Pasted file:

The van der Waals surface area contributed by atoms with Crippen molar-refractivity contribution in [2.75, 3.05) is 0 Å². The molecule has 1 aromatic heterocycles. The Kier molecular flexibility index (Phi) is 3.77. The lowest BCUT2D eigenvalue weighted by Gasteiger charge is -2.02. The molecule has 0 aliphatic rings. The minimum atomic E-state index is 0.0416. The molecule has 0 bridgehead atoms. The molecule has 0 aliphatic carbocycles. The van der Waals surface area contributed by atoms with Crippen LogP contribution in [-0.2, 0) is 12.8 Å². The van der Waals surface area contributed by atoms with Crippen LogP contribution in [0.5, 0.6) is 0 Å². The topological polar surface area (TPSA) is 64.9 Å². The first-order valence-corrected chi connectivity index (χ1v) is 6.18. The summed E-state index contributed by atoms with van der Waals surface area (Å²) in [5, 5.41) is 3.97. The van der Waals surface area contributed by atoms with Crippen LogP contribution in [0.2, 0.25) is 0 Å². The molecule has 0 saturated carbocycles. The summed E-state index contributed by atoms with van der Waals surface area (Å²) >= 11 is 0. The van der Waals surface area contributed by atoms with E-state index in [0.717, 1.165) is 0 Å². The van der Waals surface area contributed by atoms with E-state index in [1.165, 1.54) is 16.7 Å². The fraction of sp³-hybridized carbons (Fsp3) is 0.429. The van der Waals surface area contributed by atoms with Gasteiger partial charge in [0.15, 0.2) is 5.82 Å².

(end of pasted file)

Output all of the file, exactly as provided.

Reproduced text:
The van der Waals surface area contributed by atoms with Crippen molar-refractivity contribution in [2.75, 3.05) is 0 Å². The molecule has 1 aromatic heterocycles. The Kier molecular flexibility index (Phi) is 3.77. The lowest BCUT2D eigenvalue weighted by Gasteiger charge is -2.02. The molecule has 0 aliphatic rings. The minimum atomic E-state index is 0.0416. The molecule has 0 bridgehead atoms. The molecule has 0 aliphatic carbocycles. The van der Waals surface area contributed by atoms with Crippen LogP contribution in [-0.2, 0) is 12.8 Å². The van der Waals surface area contributed by atoms with Crippen LogP contribution in [0.5, 0.6) is 0 Å². The topological polar surface area (TPSA) is 64.9 Å². The first-order valence-corrected chi connectivity index (χ1v) is 6.18. The summed E-state index contributed by atoms with van der Waals surface area (Å²) in [5, 5.41) is 3.97. The van der Waals surface area contributed by atoms with Crippen LogP contribution in [0.2, 0.25) is 0 Å². The molecule has 0 saturated carbocycles. The summed E-state index contributed by atoms with van der Waals surface area (Å²) >= 11 is 0. The van der Waals surface area contributed by atoms with E-state index in [0.717, 1.165) is 0 Å². The van der Waals surface area contributed by atoms with E-state index in [1.165, 1.54) is 16.7 Å². The fraction of sp³-hybridized carbons (Fsp3) is 0.429. The van der Waals surface area contributed by atoms with Gasteiger partial charge in [0.15, 0.2) is 5.82 Å².